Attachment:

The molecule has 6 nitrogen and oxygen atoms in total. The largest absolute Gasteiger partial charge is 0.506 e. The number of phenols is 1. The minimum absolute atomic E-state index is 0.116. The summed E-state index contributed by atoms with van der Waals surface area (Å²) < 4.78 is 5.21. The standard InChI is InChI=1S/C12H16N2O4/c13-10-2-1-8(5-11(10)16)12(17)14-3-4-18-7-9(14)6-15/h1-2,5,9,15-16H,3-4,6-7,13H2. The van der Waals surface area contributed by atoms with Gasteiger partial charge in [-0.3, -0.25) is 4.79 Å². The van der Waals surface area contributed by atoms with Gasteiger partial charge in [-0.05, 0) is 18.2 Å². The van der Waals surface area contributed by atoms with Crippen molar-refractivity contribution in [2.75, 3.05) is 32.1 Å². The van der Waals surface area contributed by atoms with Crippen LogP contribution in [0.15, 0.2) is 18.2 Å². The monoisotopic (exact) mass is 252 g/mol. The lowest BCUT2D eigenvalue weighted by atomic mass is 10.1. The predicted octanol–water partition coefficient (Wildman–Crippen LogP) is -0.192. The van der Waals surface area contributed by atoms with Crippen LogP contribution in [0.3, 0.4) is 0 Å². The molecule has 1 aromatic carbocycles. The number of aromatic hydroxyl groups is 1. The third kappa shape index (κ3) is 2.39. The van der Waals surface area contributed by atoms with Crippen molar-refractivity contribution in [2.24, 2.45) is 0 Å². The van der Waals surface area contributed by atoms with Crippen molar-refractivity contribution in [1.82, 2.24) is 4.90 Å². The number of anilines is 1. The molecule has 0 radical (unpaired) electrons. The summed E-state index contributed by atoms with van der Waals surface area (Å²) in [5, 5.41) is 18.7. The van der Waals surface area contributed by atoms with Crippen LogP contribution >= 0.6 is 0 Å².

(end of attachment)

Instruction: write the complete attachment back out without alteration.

The molecule has 6 nitrogen and oxygen atoms in total. The largest absolute Gasteiger partial charge is 0.506 e. The number of phenols is 1. The minimum absolute atomic E-state index is 0.116. The summed E-state index contributed by atoms with van der Waals surface area (Å²) < 4.78 is 5.21. The standard InChI is InChI=1S/C12H16N2O4/c13-10-2-1-8(5-11(10)16)12(17)14-3-4-18-7-9(14)6-15/h1-2,5,9,15-16H,3-4,6-7,13H2. The van der Waals surface area contributed by atoms with Gasteiger partial charge in [-0.3, -0.25) is 4.79 Å². The van der Waals surface area contributed by atoms with Gasteiger partial charge in [-0.05, 0) is 18.2 Å². The van der Waals surface area contributed by atoms with Crippen molar-refractivity contribution in [2.75, 3.05) is 32.1 Å². The van der Waals surface area contributed by atoms with Crippen LogP contribution in [0.15, 0.2) is 18.2 Å². The monoisotopic (exact) mass is 252 g/mol. The lowest BCUT2D eigenvalue weighted by atomic mass is 10.1. The predicted octanol–water partition coefficient (Wildman–Crippen LogP) is -0.192. The van der Waals surface area contributed by atoms with Crippen LogP contribution in [0.3, 0.4) is 0 Å². The molecule has 1 aromatic carbocycles. The number of aromatic hydroxyl groups is 1. The third kappa shape index (κ3) is 2.39. The van der Waals surface area contributed by atoms with Crippen molar-refractivity contribution in [2.24, 2.45) is 0 Å². The van der Waals surface area contributed by atoms with Crippen molar-refractivity contribution in [1.82, 2.24) is 4.90 Å². The number of anilines is 1. The molecule has 0 radical (unpaired) electrons. The summed E-state index contributed by atoms with van der Waals surface area (Å²) in [5, 5.41) is 18.7. The van der Waals surface area contributed by atoms with Crippen LogP contribution >= 0.6 is 0 Å².